10. The content presented in the textbook should be accurate and up-to-date. It should include the recent developments in the mathematics relating to the content dealt with.
11. The subject matter in the textbook should be carefully organized with reference to the logical as well as the psychological considerations which make teaching effective.
12. The contents of the textbook should have a direct, practical and social utility value.
13. The content should be organized in the increasing order of difficulty. Principle of vertical correlation should be followed to relate the present knowledge with the past and future.
14. The language used in the textbook should be simple and easily understandable and within the grasp of the pupils. The style and vocabulary used should be suitable to the age group of students for whom the book is written.
15. The terms and symbols used must be those which are popular and internationally accepted. All the terms, concepts and principle used in the text should be clearly and accurately stated and defined.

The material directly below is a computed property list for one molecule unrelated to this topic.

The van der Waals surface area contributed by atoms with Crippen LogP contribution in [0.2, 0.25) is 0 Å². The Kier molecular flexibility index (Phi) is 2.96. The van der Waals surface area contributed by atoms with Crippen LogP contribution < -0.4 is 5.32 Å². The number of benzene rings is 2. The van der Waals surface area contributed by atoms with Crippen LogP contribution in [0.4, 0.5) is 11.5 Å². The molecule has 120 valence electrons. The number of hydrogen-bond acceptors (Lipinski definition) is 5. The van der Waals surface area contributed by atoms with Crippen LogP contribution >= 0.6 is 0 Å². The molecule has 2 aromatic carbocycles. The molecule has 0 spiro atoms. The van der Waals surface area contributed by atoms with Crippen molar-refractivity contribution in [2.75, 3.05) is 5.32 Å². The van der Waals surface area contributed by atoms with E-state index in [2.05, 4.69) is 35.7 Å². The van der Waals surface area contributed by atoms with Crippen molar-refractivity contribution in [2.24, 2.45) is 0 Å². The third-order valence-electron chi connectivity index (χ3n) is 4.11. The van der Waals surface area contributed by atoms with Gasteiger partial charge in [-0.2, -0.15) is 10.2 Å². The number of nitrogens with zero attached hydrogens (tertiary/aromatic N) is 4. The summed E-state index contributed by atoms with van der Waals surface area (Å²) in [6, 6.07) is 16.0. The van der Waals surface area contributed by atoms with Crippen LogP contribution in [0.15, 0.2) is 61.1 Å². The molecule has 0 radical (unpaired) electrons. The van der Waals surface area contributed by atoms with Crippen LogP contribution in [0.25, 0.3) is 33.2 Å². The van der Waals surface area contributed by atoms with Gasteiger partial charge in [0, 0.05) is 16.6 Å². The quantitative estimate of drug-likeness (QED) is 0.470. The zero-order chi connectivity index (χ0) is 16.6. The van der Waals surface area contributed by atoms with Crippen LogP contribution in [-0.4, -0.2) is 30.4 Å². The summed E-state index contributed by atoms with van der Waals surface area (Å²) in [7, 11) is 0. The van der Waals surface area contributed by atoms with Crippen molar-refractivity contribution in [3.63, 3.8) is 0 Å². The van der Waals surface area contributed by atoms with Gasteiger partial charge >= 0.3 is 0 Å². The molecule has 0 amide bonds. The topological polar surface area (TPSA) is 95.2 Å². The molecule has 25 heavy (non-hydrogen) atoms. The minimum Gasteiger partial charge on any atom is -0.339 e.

16. The presentation of the subject matter must be attractive and interesting with appropriate illustrations in terms of pictures, diagrams and figures.
17. The diagrams used in the textbook should be easily recognizable and geometric constructions should be in proportion to the measurements prescribed by the problem.
18. It should foster the right attitude towards self-study and self-reliance among pupils by suggesting project work, field work and laboratory work.
19. It should provide adequate opportunities to motivate the students to solve problems by presenting an adequate number of worked out problems constructed from daily life situations requiring the student to apply mathematical principles and formula for their solution.
20. It should facilitate the use of analytic, synthetic, inductive, problem-solving and heuristic approaches to teaching.